As NFL owners assess the gain of L.A., what they might leave behind weighs heavily

NEW YORK – At the very least, the two decades the National Football League has gone without Los Angeles has taught the league a thing or two about the process of getting back.

No matter what, Los Angeles will always be there. And after 20 years without it, what’s the harm in waiting another couple of months to decide how to get back?

Especially when making the absolute right decision on which team to send to Los Angeles, what stadium site they’ll call home and exhausting all options in the market or markets they’ll ultimately abandon is of such importance.

With those three objectives hanging ominously over their heads, NFL owners are treading carefully toward decision day as they try to sort out the San Diego Chargers, Oakland Raiders and St. Louis Rams competing quests to relocate to Los Angeles.

At least that seemed to be the prevailing sentiment after two days of Los Angeles owners committee meetings in New York City in which everything about the march back to Los Angeles was looked at, analyzed, argued about and dissected.

And while the talk was spirited and frank and engaging, according to sources, the process concluded with some owners leaving the NFL’s Park Avenue offices waving the caution flag.

The NFL returning to Los Angeles will happen very soon, is everyone’s belief. But the objective is to get it right. And that has as much to do with the markets they might lose as the one they will gain.

If delaying it by a month or even a year becomes necessary, well, so be it.

“There’s a lot of momentum. And I do think, at a point here in the near future,the NFL will be back in Los Angeles,” said Kansas City Chiefs owner Clark Hunt. “And whether a decision’s made in January or later I don’t think it will impact that.”

It was the second day in a row an owner talked about the possibility of pushing back a decision, following the concession by New York Jets owner Woody Johnson that such a complicated situation might warrant more consideration.
Even Carolina Panthers owner Jerry Richardson, who announced his support for Carson on Wednesday, emerged Thursday much more subdued.

It all represents a noticeable shift.

For months now, the NFL has targeted January to assemble its 32 owners to decide whether entry back into L.A. will come in the form of the Chargers and Raiders joint Carson project or Rams’ owner Stan Kroenke’s Inglewood stadium.
Or perhaps some kind of combination of two of the three teams at one or the other site.

The key being, the decision would arrive in time for the 2016 season.

But more and more, you’re hearing January isn’t as hard a drop-dead date as we thought. In fact, there might actually be some wiggle room to push a vote back.

All in the spirit of getting right in Los Angeles.

And all with the intention of allowing as much time as allowed for St. Louis, San Diego and Oakland to deliver stadium plans to keep their teams.

“It certainly can be in January but it doesn’t have to be in January,” Hunt said.

What changed?

Everything and nothing, to be honest.

The Raiders and Chargers made quite the splash this week announcing Disney CEO Bob Iger as the head of their Carson project, and it struck the appropriate nerve and created the necessary headlines. Iger injects an incredible amount of entertainment, development and stadium vision to their effort and creates confidence the Raiders and Chargers can successfully tap into all the various revenue streams Los Angeles has to offer.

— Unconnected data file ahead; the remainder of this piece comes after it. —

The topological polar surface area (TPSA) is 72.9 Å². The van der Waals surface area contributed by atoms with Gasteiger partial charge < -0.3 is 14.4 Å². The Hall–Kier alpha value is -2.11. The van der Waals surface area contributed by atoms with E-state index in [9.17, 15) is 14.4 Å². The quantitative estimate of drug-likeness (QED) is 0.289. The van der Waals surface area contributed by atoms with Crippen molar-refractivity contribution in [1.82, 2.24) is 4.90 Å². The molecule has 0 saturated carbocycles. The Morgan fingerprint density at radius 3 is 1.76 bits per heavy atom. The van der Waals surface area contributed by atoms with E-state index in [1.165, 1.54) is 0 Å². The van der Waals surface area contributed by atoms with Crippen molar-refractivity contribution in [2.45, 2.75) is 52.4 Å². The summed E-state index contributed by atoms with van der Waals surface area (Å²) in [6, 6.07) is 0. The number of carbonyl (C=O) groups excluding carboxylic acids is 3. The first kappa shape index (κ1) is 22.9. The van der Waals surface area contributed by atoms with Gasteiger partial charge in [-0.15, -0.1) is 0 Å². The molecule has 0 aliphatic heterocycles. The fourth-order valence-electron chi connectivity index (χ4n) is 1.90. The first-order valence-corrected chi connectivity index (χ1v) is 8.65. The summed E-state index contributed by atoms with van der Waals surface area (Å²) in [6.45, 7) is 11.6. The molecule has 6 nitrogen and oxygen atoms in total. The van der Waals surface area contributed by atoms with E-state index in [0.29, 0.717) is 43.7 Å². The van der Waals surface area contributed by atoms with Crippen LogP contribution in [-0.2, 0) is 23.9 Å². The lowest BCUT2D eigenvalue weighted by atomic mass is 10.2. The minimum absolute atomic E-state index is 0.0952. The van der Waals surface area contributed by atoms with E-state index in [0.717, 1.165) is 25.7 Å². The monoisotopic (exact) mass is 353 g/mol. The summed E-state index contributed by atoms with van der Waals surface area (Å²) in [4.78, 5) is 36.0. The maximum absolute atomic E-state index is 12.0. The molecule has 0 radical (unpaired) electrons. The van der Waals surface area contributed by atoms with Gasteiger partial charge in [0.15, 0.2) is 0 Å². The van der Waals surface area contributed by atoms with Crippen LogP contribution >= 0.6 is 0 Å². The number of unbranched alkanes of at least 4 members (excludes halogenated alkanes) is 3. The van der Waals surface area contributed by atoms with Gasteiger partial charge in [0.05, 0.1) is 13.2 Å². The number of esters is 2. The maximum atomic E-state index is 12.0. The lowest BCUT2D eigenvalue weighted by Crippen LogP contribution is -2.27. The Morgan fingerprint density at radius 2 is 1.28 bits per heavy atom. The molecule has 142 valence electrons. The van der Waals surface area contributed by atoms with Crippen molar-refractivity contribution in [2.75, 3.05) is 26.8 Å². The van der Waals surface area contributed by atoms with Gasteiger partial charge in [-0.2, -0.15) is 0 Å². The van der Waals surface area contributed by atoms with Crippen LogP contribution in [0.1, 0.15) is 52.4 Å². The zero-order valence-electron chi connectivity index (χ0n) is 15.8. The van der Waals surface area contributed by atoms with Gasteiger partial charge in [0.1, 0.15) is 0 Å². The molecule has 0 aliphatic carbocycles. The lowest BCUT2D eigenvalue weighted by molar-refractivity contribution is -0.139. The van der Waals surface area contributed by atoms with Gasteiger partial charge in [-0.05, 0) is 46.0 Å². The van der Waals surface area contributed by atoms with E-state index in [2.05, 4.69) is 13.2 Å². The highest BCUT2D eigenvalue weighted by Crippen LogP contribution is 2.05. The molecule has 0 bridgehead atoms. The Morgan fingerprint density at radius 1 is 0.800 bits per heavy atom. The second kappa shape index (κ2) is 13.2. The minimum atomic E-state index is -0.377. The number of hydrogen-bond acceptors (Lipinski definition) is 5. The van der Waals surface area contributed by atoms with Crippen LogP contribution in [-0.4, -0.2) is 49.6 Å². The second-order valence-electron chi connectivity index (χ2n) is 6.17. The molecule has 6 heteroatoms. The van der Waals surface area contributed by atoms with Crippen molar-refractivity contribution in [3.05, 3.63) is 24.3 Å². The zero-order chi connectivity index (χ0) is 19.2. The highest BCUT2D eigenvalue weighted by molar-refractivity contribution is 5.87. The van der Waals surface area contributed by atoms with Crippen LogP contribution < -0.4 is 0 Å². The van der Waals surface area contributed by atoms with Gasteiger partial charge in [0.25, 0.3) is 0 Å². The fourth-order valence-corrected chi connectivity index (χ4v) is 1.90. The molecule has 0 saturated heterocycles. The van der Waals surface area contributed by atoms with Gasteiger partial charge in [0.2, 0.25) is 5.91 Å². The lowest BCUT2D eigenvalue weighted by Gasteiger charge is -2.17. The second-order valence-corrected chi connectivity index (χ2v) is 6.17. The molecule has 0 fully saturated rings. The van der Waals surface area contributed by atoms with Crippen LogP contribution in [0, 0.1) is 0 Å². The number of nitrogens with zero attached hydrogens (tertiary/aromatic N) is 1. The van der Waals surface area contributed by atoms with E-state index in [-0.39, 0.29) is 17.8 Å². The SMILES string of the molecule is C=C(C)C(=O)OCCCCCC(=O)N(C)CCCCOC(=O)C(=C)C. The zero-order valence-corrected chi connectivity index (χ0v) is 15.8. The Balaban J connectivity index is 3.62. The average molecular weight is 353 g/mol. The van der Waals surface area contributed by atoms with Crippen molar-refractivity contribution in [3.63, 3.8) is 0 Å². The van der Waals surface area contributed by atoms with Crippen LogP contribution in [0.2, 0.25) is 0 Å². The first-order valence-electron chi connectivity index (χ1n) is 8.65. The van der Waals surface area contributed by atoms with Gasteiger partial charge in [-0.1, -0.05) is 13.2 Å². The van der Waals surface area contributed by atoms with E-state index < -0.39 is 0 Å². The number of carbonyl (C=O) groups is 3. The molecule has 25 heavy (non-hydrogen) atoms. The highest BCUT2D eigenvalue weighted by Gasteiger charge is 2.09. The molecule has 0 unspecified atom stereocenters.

But for the most part, the Carson and Inglewood projects sit exactly where they’ve been for months. Entitled, financially backed, politically approved and ready to begin the process of construction as soon as the NFL gives the green light.

As for the home markets, there is hope but concern in all three cities.

The St. Louis’ stadium proposal might not pack the necessary punch the NFL hoped, at least to not to some, and the target date for approval keeps getting pushed back.

The Rams aren’t interested, regardless.

San Diego is unable to guarantee the votes needed to approve the required public financing, and Mayor Kevin Faulconer hasn’t yet moved forward on certifying the Environmental Impact Report.

The Chargers, wary of all the risk, are full steam ahead to Carson.

In Oakland, there is no present offer on the table to help build the Raiders a stadium. Like the Chargers, it’s onward to Carson for the Silver and Black.

In other words, nothing discernible has changed in any of the home markets and the Raiders, Rams and Chargers remain steadfast in their quests to relocate to L.A.

What did change were the actual faces and voices attached to each cities fight to keep their teams, as Faulconer, Oakland Mayor Libby Schaaf and Missouri Gov. Jay Nixon all stood in front a group of owners this week and delivered heartfelt pleas to keep the Chargers, Raiders and Rams in their current markets.

For some owners, it was the first time hearing directly from the mayors and governors and local leaders fighting for their teams. And it seemed to have an affect, if not on the ultimate decision at least in terms of applying some breaks to the runaway train headed straight for Los Angeles.

It’s a hell of a thing, picking up beloved sports teams and moving them. And with decision day looming and the pressure mounting, the inevitable is likely happening. Owners are thinking long and hard about what they truly want to accomplish in L.A. and what they’re willing to walk away from to make it happen.

That doesn’t mean owners are bailing on L.A. or that they won’t still decide at the beginning of the New Year. But while there is much to gain, it will come at the expense of serious loss. Because of that, the NFL will tread carefully.